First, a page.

Connect with us


President Uhuru to engage Somali leaders to lift the ban on Khat



NAIROBI—The Kenyan Foreign affairs department has contacted the Somali government in a bid to convince to Mogadishu to allow the transportation of Khat to Somalia.

In a briefing on Friday, the Kenyan government spokesman Erick Kiraithe said the government was engaging its Somalia counterparts to lift the ban it imposed on Khat early last week.


A young boy hawks Khat twigs on the streets of Mogadishu. Somalia banned the stimulant to pressure a Kenyan governor to rescind statement he made while in Hargeisa about the independence of Somaliland. Photo/ Courtesy

He said the ban has caused Kenyan khat traders, also known as miraa in Swahili, sh 60 million after the ban was made on Monday afternoon.

“The government recognises that the ban has a severe socio-economic impact on the livelihoods of farmers in miraa growing areas. The government is committed to ensure the farmers do not suffer,”Kiraithe said.

He added that President Uhuru Kenyatta would engage his counterpart in Somalia on the matter.

“We would like to tell Kenyans that the ban was not triggered by Meru governor,”Kiraithe said, adding that county governor don’t make foreign policy decision on behalf of the government.

On July, the Meru govenor visited the break-away state of Somaliland to market the stimulant. He told the state leaders that, in return, he would lobby the Kenyan government to recognise Somaliland as an independent state.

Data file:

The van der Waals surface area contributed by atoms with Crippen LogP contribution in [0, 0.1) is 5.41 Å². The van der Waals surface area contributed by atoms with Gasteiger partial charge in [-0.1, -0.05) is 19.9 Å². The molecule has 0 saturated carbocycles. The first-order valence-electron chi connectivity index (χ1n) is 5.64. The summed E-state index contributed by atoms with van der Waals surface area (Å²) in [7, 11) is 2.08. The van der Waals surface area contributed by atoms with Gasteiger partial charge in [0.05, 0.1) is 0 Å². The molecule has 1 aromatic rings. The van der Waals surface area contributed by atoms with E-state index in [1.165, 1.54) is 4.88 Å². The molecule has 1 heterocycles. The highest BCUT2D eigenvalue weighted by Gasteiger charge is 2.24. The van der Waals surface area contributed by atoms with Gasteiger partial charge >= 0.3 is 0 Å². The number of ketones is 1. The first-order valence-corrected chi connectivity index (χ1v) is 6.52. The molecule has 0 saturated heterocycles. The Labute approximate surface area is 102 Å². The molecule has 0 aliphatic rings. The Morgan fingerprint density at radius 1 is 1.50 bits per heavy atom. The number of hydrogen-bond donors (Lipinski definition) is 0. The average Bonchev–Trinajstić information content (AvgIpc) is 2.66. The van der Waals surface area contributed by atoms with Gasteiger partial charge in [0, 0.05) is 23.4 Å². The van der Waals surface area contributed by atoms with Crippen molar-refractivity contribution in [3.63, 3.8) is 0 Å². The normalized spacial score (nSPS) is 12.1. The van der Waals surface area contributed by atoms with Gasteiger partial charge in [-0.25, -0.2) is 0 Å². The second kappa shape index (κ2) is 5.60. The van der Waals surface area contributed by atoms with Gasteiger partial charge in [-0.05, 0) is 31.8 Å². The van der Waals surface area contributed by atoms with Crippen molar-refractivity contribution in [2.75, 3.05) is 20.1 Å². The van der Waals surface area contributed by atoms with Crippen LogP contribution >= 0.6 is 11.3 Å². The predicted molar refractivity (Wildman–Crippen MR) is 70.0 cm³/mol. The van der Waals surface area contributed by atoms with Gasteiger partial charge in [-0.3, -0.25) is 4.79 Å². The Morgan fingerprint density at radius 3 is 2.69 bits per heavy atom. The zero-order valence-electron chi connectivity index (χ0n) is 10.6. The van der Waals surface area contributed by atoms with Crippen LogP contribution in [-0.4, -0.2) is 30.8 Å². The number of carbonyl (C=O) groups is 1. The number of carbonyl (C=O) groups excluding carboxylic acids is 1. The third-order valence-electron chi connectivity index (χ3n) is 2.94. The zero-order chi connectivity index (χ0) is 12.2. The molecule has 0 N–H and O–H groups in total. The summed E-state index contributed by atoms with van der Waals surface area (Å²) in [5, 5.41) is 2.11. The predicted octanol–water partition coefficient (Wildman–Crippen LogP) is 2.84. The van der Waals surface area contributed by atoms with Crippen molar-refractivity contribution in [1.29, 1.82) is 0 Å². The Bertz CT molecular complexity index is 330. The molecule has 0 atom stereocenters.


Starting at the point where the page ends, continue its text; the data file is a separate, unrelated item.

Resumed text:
Somali ambassador to Kenya Gamal Hassan said his government imposed the ban following Meru govenor’s visit to Hargeisa, saying the governor’s utterations had put pressure on the Somali government to react.

“He linked the territorial integrity of the country to the miraa trade and interfered in our internal affairs. This has created a lot of unbearable pressure on the government. We have suspended the trade to address these matters,”the Somali ambassador said.

It is not the first time a Kenyan leader called for the recognition of the break-away state of Somaliland. In a speech he made in August at Chatham House, an international affairs think-tank, Kenya’s opposition leader Raila Odinga called for the recognition of Somaliland as an independent state prompting backlash from Mogadishu.



Your comments here:


Share it with your friends